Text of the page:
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Baking and Pastry School: AS Degree vs. Certificate Program

post #1 of 6
Thread Starter 

Ok, I am trying to decide which culinary institute to attend to pursue a degree in Baking and Pastry Arts. I have been in contact with several different schools in my area (I live in Florida). Some of the schools offer Associate's degrees, whereas some offer certificate programs. I have an AA in general education, and also have a Bachelor's degree. I do not know if those things factor into which type of program I should choose or not.

 

I am trying to find out, credibility and employablilty-wise, which type of program (degree vs. certificate) is best. Does it make a difference?

 

Any input/help/ideas would be much appreciated (especially from a professional standpoint)!

post #2 of 6

I like to ask questions...

 

1) Do you have any previous experience working in kitchens?

2) What schools in Florida are you looking into? I ask this because Florida has a ton.

3) What do you plan on doing with your education? Any career path in mind?

4) What did you previously study? 

See the truth about the culinary education industry at www.culinaryschooladviser.com 
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See the truth about the culinary education industry at www.culinaryschooladviser.com 
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post #3 of 6
Thread Starter 
1) I currently work part-time as a baker, and have been for about 6 months...I took the job specifically so I could make sure I wanted to pursue this as a career.

2)schools: so far, I have been in contact with Keiser University in Tallahassee (where I am currently living), Le Cordon Bleu in Orlando, the Art Institute in Tampa, and Johnson and Wales in Miami.

3) I would like to open my own bakery at some point, which would probably mean working for others for a few years after school to get experience and funds to do so.

4)I have an AA in general education and a Bachelor's in editing, writing, and media. (completely unrelated to baking and pastry, haha)
post #4 of 6

bakerygirl88:

I have found only two community colleges offering Baking and Pastry Arts programs.

Valencia Community College's Baking and Pastry Management Program.

Your previous coursework should be accepted at VCC towards their A.S. degree requirements.

Daytona State College

Good luck. chef.gif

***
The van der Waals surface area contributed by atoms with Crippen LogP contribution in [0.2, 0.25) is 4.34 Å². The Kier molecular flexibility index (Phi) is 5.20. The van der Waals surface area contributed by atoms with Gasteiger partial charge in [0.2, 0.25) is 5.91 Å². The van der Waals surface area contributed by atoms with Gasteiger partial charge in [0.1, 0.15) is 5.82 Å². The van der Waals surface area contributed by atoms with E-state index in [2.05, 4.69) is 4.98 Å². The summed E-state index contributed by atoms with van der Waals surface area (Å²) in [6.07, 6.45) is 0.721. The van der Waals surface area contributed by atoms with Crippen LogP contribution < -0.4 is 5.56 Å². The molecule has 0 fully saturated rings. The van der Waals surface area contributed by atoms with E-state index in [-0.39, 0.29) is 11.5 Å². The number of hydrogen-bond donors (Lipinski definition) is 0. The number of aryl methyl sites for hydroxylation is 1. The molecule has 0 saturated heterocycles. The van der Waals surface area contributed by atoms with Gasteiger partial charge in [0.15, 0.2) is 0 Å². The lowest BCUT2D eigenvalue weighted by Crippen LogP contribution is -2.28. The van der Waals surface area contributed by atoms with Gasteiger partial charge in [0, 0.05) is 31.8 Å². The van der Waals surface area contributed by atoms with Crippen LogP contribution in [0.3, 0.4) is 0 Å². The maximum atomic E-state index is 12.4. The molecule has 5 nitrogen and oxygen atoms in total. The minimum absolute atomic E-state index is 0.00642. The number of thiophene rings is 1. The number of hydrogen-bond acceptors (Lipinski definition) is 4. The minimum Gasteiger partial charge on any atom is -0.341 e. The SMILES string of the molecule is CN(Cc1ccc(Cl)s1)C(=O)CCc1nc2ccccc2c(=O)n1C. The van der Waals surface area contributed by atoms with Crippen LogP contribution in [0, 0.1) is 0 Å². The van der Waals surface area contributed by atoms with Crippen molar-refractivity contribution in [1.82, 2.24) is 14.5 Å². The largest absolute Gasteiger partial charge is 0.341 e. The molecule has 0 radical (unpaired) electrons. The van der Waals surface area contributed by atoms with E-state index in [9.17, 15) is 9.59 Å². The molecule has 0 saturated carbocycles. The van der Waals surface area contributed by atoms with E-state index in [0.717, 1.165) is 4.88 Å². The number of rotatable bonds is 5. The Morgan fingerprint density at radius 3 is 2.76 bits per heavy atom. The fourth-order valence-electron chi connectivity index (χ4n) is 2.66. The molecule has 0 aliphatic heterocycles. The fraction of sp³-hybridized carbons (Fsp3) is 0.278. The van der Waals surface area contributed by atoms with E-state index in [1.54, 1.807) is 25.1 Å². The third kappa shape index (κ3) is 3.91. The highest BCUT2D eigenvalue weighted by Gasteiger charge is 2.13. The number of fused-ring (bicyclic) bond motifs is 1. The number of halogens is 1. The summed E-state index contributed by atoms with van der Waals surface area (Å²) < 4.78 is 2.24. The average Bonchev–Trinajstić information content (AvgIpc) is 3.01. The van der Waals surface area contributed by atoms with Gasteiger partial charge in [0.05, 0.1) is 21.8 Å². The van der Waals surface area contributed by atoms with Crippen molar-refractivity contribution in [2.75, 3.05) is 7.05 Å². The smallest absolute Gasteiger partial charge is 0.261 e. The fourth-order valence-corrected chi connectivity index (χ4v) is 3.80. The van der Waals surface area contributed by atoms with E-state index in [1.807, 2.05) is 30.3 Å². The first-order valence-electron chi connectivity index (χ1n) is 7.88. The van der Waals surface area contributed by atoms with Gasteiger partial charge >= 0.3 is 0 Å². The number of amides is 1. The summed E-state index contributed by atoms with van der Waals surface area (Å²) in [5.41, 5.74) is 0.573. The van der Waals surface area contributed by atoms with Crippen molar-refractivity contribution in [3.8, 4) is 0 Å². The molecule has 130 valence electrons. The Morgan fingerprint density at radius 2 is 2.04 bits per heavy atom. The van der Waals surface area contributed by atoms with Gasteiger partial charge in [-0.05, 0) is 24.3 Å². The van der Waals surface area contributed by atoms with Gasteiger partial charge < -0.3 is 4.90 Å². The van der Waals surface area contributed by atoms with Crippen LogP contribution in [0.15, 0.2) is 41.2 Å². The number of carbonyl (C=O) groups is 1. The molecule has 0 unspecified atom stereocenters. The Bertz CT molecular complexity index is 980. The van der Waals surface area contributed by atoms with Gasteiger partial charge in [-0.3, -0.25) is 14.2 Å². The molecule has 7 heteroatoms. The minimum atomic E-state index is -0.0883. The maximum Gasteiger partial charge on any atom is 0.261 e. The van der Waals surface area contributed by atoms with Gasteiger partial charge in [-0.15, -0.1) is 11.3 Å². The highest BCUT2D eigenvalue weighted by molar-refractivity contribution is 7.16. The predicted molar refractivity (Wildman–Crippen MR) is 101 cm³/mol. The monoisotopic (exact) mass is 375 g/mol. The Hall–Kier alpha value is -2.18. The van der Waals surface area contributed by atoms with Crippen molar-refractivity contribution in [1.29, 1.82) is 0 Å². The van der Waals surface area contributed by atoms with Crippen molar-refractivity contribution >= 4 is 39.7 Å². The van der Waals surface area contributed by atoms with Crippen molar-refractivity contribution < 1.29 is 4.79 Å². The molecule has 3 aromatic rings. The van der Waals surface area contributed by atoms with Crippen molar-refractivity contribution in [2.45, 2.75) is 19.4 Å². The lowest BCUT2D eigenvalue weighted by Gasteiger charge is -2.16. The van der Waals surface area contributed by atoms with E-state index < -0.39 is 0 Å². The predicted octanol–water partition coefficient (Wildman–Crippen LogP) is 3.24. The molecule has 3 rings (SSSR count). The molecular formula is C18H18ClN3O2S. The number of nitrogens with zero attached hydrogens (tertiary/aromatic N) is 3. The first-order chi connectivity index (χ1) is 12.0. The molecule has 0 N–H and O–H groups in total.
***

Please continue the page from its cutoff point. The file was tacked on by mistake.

Edited by TheUnknownCook - 3/3/11 at 4:06pm
Buttercup: You mock my pain!
Man in Black: Life is pain, Highness! Anyone who says differently is selling something. -- The Princess Bride
Miracle Max: Sonny, true love is the greatest thing, in the world-except for a nice MLT - mutton, lettuce and tomato sandwich, where the mutton is nice and lean...
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Buttercup: You mock my pain!
Man in Black: Life is pain, Highness! Anyone who says differently is selling something. -- The Princess Bride
Miracle Max: Sonny, true love is the greatest thing, in the world-except for a nice MLT - mutton, lettuce and tomato sandwich, where the mutton is nice and lean...
Reply
post #5 of 6

Hi It really doesnt matter you have done certificate program or associate degree, many famous pastry chefs don't have even formal culinary education.What makes difference is your passion & dedication towards your work.Either mere associate degree or certificate program can't make you successful pastry chef but your passion does.We can expect to get good headstart in our profession after completing these programs,but can't rely on it.I think diploma or certificate programs are more than enough for pastry art education,but it should be from good college, associate degrees are not required to become a pastry chef.Its a waste of time, you can put valuable time working in good place where you think you can get necessary skills & experience.I just enrolled for George Brown's Baking & Patry arts mgmt program for sept intake.

post #6 of 6

BakeryGirl,

 

Sorry to get back to you so late. 

 

Personally, I don't know much about Keiser so I cannot comment on that school. 

 

What I would recommend is to look at the certificate option at LCB, AI, and J+W. Would you need to relocate to attend any of those three? If so, think about the overall cost of just moving and if it is worth it financially to do so. I wrote more about that topic on my site http://culinaryschooladviser.com/?p=58

 

I haven't heard really negative things about either of these three schools but again, I urge you to just get a certificate. For one, it is less expensive and there's no need to take on a ton of debt for something you don't need. Because you have a BA and writing skills, it is possible you can use these later on in areas like food writing and PR (whether that's for others or for your own business). 

 

What I like about AI is that they are willing to post career placement and salary information when few proprietary schools will do so. 


Also, look to see WHO is teaching at these schools. Experienced instructors generally know what they are doing and have industry contacts.

 

And just to confirm, I am not employed by any of these schools. 

 

I hope that helps and good luck.

 

See the truth about the culinary education industry at www.culinaryschooladviser.com 
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See the truth about the culinary education industry at www.culinaryschooladviser.com 
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